Notes To Martin Zweig’s Winning On Wall Street by Redfield, Blonsky & Co.
The following are notes I took during my second reading of Martin Zweig’s “Winning on Wall Street”. We previously discussed Marty Zweig on March 9, 2004. These are not fully inclusive notes. These are merely notes that I find useful in my own research. Please understand that these notes may have errors, and should not be relied upon when making investment decisions.
Notes to Winning on Wall Street
- "Don't Fight the Fed" a discussion of monetary indicators. These are the two indicators which I like using. Zweig has other indicators, such as the "Installment Debt Indicator". It is of my composition to focus on the two below. Zweig, would certainly focus on others, but he is clear to emphasize that one work within their own comfort zone, and to make sure that there is personal competence in that approach. I need to emphasize that I admire Marty, but I do not live by his methods. I do use his methods as a part of my research and application of research. Yet, I pay much closer attention to long term financial statement analysis. Here are some of my favorite methods that Marty uses.
- Prime Rate Indicator - The prime rate is the interest rate that banks charge their best customers. Zweig likes the indicator because it does not change that frequently. He also claims that it is a lagging indicator. He arbitrarily discusses that 8% or above is a relatively high interest rate, and below 8% is relatively low. This is interesting for me, as the current prime rate is 5.25%. The last rate hike was on December 14, 2004. This raised the rate from one year ago by 1.25%.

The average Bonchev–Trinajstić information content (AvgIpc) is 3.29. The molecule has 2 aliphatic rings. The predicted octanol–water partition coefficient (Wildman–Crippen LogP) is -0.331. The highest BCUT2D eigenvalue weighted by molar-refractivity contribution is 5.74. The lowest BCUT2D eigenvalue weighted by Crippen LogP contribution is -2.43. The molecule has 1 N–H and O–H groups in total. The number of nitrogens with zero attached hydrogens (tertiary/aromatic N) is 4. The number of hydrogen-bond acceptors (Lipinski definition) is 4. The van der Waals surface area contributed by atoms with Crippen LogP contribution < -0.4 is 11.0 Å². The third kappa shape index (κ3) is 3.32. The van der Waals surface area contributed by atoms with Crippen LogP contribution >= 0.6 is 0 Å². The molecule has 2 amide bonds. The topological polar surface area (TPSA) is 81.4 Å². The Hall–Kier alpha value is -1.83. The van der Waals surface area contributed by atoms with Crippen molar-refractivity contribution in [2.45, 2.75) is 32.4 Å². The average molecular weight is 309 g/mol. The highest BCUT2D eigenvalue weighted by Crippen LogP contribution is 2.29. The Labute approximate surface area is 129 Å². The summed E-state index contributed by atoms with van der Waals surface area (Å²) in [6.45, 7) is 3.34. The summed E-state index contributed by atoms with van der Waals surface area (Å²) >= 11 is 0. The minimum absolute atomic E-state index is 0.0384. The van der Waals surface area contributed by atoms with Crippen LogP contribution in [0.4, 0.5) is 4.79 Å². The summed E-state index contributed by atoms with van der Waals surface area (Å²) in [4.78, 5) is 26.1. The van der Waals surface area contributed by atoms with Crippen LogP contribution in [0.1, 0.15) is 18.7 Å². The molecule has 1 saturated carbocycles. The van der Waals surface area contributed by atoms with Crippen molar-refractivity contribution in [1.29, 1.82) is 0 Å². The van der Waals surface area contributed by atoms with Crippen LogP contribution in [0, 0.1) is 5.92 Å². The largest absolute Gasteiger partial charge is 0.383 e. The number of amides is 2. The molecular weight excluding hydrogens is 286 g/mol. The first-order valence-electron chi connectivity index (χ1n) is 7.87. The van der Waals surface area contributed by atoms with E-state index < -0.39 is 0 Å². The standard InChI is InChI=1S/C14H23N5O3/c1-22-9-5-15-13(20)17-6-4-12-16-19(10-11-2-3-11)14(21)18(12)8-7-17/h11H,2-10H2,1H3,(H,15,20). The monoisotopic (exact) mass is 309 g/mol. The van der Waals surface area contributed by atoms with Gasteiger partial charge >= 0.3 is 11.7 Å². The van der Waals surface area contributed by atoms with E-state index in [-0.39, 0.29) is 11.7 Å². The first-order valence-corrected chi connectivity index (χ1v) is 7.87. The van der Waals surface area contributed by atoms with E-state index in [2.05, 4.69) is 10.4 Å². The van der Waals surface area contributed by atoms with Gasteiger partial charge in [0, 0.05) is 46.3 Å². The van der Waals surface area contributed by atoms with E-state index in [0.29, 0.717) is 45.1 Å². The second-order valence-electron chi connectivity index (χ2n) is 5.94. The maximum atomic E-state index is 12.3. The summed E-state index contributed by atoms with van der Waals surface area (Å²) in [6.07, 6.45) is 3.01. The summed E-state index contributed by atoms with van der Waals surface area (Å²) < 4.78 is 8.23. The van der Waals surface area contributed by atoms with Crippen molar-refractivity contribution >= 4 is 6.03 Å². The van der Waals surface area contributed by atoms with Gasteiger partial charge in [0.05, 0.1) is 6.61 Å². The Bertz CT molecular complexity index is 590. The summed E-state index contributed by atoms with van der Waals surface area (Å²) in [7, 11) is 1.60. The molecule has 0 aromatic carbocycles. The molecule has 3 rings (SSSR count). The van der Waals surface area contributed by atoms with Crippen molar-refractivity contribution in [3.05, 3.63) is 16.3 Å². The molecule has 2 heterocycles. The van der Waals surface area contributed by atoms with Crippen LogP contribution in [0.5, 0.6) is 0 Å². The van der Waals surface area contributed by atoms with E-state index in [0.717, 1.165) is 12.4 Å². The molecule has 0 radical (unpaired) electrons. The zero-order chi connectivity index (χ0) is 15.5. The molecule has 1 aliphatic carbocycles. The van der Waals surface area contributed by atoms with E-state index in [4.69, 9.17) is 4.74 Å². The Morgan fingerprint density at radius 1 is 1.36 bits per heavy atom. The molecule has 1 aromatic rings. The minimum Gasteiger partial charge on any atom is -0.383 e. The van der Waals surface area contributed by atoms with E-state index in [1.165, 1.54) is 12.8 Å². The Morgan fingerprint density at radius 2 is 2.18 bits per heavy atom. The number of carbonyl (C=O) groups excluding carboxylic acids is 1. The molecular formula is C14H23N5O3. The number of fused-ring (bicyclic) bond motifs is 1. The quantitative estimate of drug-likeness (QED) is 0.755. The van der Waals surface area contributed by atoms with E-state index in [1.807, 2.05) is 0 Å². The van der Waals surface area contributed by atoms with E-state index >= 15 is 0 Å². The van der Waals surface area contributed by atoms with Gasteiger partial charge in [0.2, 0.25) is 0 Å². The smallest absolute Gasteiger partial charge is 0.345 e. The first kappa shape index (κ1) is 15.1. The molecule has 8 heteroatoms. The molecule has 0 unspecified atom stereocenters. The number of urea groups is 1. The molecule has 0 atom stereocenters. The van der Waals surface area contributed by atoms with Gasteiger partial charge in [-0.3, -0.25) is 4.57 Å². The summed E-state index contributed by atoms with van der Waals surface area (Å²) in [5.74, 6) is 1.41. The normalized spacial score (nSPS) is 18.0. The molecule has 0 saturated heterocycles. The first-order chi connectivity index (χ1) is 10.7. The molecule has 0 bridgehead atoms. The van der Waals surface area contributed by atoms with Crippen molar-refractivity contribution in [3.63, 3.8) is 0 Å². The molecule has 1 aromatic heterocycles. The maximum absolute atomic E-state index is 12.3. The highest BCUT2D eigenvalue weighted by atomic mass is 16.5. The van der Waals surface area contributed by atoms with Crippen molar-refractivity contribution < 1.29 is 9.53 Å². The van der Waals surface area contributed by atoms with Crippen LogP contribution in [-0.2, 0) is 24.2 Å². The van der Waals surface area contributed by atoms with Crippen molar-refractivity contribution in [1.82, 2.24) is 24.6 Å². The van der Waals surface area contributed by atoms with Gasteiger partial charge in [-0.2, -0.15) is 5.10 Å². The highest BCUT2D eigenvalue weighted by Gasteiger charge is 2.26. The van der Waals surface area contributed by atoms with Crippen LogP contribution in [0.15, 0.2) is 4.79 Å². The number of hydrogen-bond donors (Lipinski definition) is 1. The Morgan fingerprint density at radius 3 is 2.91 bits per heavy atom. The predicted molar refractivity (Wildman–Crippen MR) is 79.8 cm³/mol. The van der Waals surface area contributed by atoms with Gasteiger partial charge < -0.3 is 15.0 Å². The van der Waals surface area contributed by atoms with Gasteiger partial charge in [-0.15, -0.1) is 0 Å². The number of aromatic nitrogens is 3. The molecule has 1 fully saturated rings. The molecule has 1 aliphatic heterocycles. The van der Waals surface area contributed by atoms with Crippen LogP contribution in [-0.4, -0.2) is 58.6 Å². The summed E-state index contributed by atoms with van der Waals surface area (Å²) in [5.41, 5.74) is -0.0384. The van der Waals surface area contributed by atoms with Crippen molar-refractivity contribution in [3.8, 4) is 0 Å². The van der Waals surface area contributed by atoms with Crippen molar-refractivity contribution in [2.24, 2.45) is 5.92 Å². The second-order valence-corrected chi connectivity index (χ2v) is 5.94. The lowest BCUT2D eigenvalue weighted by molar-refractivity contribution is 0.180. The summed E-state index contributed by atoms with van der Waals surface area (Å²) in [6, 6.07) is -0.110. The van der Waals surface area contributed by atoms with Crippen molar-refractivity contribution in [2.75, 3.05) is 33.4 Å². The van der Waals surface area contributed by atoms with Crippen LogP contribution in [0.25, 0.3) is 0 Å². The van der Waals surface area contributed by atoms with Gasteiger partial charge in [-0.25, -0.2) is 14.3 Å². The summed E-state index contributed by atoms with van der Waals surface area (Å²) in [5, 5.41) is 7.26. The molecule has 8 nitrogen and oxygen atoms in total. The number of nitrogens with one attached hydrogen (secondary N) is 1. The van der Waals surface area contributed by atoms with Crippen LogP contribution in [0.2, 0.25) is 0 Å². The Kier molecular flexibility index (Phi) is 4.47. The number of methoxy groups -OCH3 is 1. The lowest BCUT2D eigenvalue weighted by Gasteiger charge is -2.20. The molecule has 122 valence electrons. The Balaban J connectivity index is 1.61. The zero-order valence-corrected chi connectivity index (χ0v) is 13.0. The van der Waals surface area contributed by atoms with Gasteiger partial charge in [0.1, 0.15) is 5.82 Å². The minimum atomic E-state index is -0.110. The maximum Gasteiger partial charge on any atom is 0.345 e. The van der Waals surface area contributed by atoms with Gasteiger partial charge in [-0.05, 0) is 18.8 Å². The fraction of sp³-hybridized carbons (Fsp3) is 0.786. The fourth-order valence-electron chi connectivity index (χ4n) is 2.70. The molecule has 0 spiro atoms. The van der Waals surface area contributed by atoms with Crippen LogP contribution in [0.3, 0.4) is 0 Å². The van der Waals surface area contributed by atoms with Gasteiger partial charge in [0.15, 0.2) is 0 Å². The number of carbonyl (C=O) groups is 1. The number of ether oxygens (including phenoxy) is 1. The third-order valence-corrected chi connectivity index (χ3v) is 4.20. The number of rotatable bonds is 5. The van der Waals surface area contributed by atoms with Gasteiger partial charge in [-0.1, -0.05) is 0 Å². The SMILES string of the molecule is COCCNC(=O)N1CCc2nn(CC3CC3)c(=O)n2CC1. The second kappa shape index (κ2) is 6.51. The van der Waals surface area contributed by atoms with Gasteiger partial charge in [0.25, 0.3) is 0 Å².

|WSJ Prime Rate
|Federal Discount Rate
|Fed Funds Rate
|11th District Cost of Funds
He explains that minor increases at levels greater than 8% is enough to give bearish signals. What is difficult to decipher in this environment is that we have had a series of rate hikes ( I believe that to be 5 so far). Hence, the increases are still less than 8%, yet the increases certainly have not been minor in number. Zweig writes on page 45 of revised edition the following, "But at levels below 8%,somewhat larger increases in rates are needed to give bearish signals. While the 8% demarcation is open to debate, clearly both the level and the direction of rates are important, although all of my studies show that the trend of interest rates is more significant than the level itself."
Buy Signals: 1. Any initial cut in the prime rate if the prime's peak was less than 8%. 2. If the prime's peak is 8% or higher, a buy signal comes on either the second of the two cuts or a full 1% cut in the rate.
Sell Signals: 1. Any initial hike in the prime rate if the prime's low is 8% or greater. 2. If the prime's low is less than 8%, a sell signal comes on the second of two hikes or a full 1% jump in the rate.
- Fed Indicator - Zweig mentions that the Fed has two potent vehicles in its arsenal. One is the discount rate, the other is the reserve requirements. You need to monitor the direction of change in either of the two tools. This tool is known as "the lazy man's indicator"